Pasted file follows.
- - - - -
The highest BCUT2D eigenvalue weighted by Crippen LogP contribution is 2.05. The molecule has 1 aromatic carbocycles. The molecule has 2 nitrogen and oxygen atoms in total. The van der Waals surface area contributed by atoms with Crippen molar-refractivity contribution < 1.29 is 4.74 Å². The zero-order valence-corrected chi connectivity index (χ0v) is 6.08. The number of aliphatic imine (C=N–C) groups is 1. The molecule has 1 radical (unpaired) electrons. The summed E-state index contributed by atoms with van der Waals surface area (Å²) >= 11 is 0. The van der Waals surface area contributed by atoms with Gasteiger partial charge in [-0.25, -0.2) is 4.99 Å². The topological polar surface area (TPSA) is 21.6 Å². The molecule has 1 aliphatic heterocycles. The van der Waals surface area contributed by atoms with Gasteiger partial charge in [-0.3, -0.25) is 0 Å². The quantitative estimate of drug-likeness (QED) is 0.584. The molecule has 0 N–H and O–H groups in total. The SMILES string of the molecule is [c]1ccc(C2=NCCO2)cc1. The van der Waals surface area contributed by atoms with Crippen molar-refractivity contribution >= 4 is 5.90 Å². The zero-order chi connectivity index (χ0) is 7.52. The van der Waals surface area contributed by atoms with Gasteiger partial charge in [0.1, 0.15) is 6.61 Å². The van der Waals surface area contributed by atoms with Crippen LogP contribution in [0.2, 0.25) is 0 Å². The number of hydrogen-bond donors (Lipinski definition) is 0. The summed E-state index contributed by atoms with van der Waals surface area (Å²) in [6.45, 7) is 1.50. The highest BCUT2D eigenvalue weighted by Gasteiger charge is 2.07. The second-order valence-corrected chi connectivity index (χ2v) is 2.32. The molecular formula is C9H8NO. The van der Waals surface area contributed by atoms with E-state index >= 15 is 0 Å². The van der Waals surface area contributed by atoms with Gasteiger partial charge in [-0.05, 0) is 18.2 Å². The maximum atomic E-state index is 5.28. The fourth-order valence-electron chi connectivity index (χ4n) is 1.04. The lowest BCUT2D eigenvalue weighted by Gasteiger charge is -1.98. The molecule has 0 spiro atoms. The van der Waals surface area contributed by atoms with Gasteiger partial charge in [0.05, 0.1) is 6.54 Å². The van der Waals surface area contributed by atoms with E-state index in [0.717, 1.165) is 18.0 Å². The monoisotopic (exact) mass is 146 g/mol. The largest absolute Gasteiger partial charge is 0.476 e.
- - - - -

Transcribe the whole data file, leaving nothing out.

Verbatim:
The highest BCUT2D eigenvalue weighted by Crippen LogP contribution is 2.05. The molecule has 1 aromatic carbocycles. The molecule has 2 nitrogen and oxygen atoms in total. The van der Waals surface area contributed by atoms with Crippen molar-refractivity contribution < 1.29 is 4.74 Å². The zero-order valence-corrected chi connectivity index (χ0v) is 6.08. The number of aliphatic imine (C=N–C) groups is 1. The molecule has 1 radical (unpaired) electrons. The summed E-state index contributed by atoms with van der Waals surface area (Å²) >= 11 is 0. The van der Waals surface area contributed by atoms with Gasteiger partial charge in [-0.25, -0.2) is 4.99 Å². The topological polar surface area (TPSA) is 21.6 Å². The molecule has 1 aliphatic heterocycles. The van der Waals surface area contributed by atoms with Gasteiger partial charge in [-0.3, -0.25) is 0 Å². The quantitative estimate of drug-likeness (QED) is 0.584. The molecule has 0 N–H and O–H groups in total. The SMILES string of the molecule is [c]1ccc(C2=NCCO2)cc1. The van der Waals surface area contributed by atoms with Crippen molar-refractivity contribution >= 4 is 5.90 Å². The zero-order chi connectivity index (χ0) is 7.52. The van der Waals surface area contributed by atoms with Gasteiger partial charge in [0.1, 0.15) is 6.61 Å². The van der Waals surface area contributed by atoms with Crippen LogP contribution in [0.2, 0.25) is 0 Å². The number of hydrogen-bond donors (Lipinski definition) is 0. The summed E-state index contributed by atoms with van der Waals surface area (Å²) in [6.45, 7) is 1.50. The highest BCUT2D eigenvalue weighted by Gasteiger charge is 2.07. The second-order valence-corrected chi connectivity index (χ2v) is 2.32. The molecular formula is C9H8NO. The van der Waals surface area contributed by atoms with E-state index >= 15 is 0 Å². The van der Waals surface area contributed by atoms with Gasteiger partial charge in [-0.05, 0) is 18.2 Å². The maximum atomic E-state index is 5.28. The fourth-order valence-electron chi connectivity index (χ4n) is 1.04. The lowest BCUT2D eigenvalue weighted by Gasteiger charge is -1.98. The molecule has 0 spiro atoms. The van der Waals surface area contributed by atoms with Gasteiger partial charge in [0.05, 0.1) is 6.54 Å². The van der Waals surface area contributed by atoms with E-state index in [0.717, 1.165) is 18.0 Å². The monoisotopic (exact) mass is 146 g/mol. The largest absolute Gasteiger partial charge is 0.476 e.